Opposition lynchpin Dr Kiiza Besigye has described the government’s move to close schools earlier than expected as a myopic decision that will cripple Uganda’s education sector and is not related to the Ebola outbreak in the country.
According to Dr Besigye, the closure of the schools is not in anyway related to the outbreak of Ebola but rather an economic crisis, because the government wishes to channel funding intended for schools to other uses.
He argued that it is ridiculous for the government to panic and announce the closure of schools before the expected dates, but again give schools two weeks before the actual closure.
“It is ridiculous to say that Ebola is spreading in schools but you only close them on the 25th, so what is happening between now and 25th, there is no spread of Ebola…? it’s ridiculous,” Besigye told journalists at the Forum for Democratic Change-FDC party headquarters in Najanankumbi.
Besigye also argued that it would be easy to control the spread of the virus in schools, because that is a regulated environment compared to the case when they are out of school. It is against this background that Besigye called on parents to oppose the government’s directive, arguing that children had for a long time stayed at home and not studied due to the COVID-19 lockdown.
Besigye argued that children are trying to make up for what they missed during the lockdown, and that such a closure will be a huge setback for them. He adds that control of Ebola is even easier in a regulated environment like schools.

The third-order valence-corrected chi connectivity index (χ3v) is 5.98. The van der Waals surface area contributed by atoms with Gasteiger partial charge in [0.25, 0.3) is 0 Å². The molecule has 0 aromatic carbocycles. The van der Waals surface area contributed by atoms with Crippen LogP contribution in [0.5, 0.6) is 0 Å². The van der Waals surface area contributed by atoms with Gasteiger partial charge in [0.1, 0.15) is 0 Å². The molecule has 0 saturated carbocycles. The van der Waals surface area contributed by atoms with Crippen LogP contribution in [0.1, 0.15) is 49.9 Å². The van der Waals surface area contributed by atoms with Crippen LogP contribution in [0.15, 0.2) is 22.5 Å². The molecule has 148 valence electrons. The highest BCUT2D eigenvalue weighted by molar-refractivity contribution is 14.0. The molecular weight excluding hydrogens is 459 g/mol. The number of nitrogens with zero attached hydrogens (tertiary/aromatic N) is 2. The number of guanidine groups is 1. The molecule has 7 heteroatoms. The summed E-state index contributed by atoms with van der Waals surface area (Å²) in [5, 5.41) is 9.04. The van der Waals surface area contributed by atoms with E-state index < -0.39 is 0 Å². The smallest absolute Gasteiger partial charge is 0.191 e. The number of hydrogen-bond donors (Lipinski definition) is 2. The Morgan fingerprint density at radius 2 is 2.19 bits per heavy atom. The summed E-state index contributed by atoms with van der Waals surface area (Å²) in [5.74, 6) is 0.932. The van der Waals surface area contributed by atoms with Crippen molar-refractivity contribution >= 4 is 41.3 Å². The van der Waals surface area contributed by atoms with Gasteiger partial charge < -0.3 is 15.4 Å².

Besigye’s reaction comes after a pronouncement by State Minister of Education Joyce Moriku Kaducu, that the school term has been reduced by two weeks as one of the means to decongest schools, which their health counterparts say is likely to increase the vulnerability of children to Ebola disease. The term will now end on Friday November 25, 2022.
Kaducu explained that after evaluating experts opinions, it was noted that closing the schools earlier will reduce areas of concentration where children are in close contact daily. Children are said to be at high risk of contracting Ebola since they require daily contact with their peers and caregivers.
According to the Ministry of Health, the disease which was first detected in Mubende district has so far claimed 51 lives. It adds that cases of Ebola have so far been found at five schools in Kampala, Wakiso and Mubende districts. The schools with affected children have been cordoned off and are being asked to decontaminate their facilities so children can safely return after the new year.
By the time the government made the pronouncement, at least 23 children had contracted Ebola since the outbreak was first confirmed in Uganda. Eight of these died, while five had fully recovered and 16 were still under isolation.